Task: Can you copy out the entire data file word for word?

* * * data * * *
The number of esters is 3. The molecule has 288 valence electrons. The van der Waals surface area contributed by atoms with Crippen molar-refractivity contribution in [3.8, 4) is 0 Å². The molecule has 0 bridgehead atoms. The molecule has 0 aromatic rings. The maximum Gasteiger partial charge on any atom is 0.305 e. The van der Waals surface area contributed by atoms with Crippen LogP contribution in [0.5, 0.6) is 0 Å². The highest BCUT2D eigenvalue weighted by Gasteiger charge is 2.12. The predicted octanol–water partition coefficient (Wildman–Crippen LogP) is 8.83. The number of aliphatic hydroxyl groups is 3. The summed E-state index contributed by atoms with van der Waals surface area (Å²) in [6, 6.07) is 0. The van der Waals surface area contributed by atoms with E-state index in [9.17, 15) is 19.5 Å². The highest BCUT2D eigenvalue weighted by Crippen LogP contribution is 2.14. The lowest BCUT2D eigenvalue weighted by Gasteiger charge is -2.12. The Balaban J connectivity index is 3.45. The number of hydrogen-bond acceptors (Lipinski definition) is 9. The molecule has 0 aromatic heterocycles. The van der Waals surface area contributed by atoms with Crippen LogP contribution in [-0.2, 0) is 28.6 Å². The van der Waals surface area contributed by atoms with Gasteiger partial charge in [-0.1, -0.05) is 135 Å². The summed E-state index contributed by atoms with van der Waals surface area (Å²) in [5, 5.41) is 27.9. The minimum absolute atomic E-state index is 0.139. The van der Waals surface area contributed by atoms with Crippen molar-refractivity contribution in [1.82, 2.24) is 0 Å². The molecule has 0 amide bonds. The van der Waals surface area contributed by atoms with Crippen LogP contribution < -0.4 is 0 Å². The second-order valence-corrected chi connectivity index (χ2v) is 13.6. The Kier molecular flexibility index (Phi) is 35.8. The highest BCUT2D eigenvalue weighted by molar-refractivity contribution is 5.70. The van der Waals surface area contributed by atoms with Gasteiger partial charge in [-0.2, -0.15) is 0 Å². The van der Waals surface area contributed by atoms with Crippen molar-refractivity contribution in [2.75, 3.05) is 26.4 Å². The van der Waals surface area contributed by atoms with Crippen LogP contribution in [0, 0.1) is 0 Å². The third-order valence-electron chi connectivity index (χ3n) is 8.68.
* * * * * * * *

The number of esters is 3. The molecule has 288 valence electrons. The van der Waals surface area contributed by atoms with Crippen molar-refractivity contribution in [3.8, 4) is 0 Å². The molecule has 0 bridgehead atoms. The molecule has 0 aromatic rings. The maximum Gasteiger partial charge on any atom is 0.305 e. The van der Waals surface area contributed by atoms with Crippen LogP contribution in [0.5, 0.6) is 0 Å². The highest BCUT2D eigenvalue weighted by Gasteiger charge is 2.12. The predicted octanol–water partition coefficient (Wildman–Crippen LogP) is 8.83. The number of aliphatic hydroxyl groups is 3. The summed E-state index contributed by atoms with van der Waals surface area (Å²) in [6, 6.07) is 0. The van der Waals surface area contributed by atoms with E-state index in [9.17, 15) is 19.5 Å². The highest BCUT2D eigenvalue weighted by Crippen LogP contribution is 2.14. The lowest BCUT2D eigenvalue weighted by Gasteiger charge is -2.12. The Balaban J connectivity index is 3.45. The number of hydrogen-bond acceptors (Lipinski definition) is 9. The molecule has 0 aromatic heterocycles. The van der Waals surface area contributed by atoms with Crippen LogP contribution in [-0.2, 0) is 28.6 Å². The van der Waals surface area contributed by atoms with Gasteiger partial charge in [-0.1, -0.05) is 135 Å². The summed E-state index contributed by atoms with van der Waals surface area (Å²) in [5, 5.41) is 27.9. The minimum absolute atomic E-state index is 0.139. The van der Waals surface area contributed by atoms with Crippen molar-refractivity contribution in [1.82, 2.24) is 0 Å². The molecule has 0 amide bonds. The van der Waals surface area contributed by atoms with Crippen LogP contribution < -0.4 is 0 Å². The second-order valence-corrected chi connectivity index (χ2v) is 13.6. The Kier molecular flexibility index (Phi) is 35.8. The highest BCUT2D eigenvalue weighted by molar-refractivity contribution is 5.70. The van der Waals surface area contributed by atoms with Gasteiger partial charge in [-0.2, -0.15) is 0 Å². The van der Waals surface area contributed by atoms with Crippen molar-refractivity contribution in [2.75, 3.05) is 26.4 Å². The van der Waals surface area contributed by atoms with Crippen LogP contribution in [0, 0.1) is 0 Å². The third-order valence-electron chi connectivity index (χ3n) is 8.68.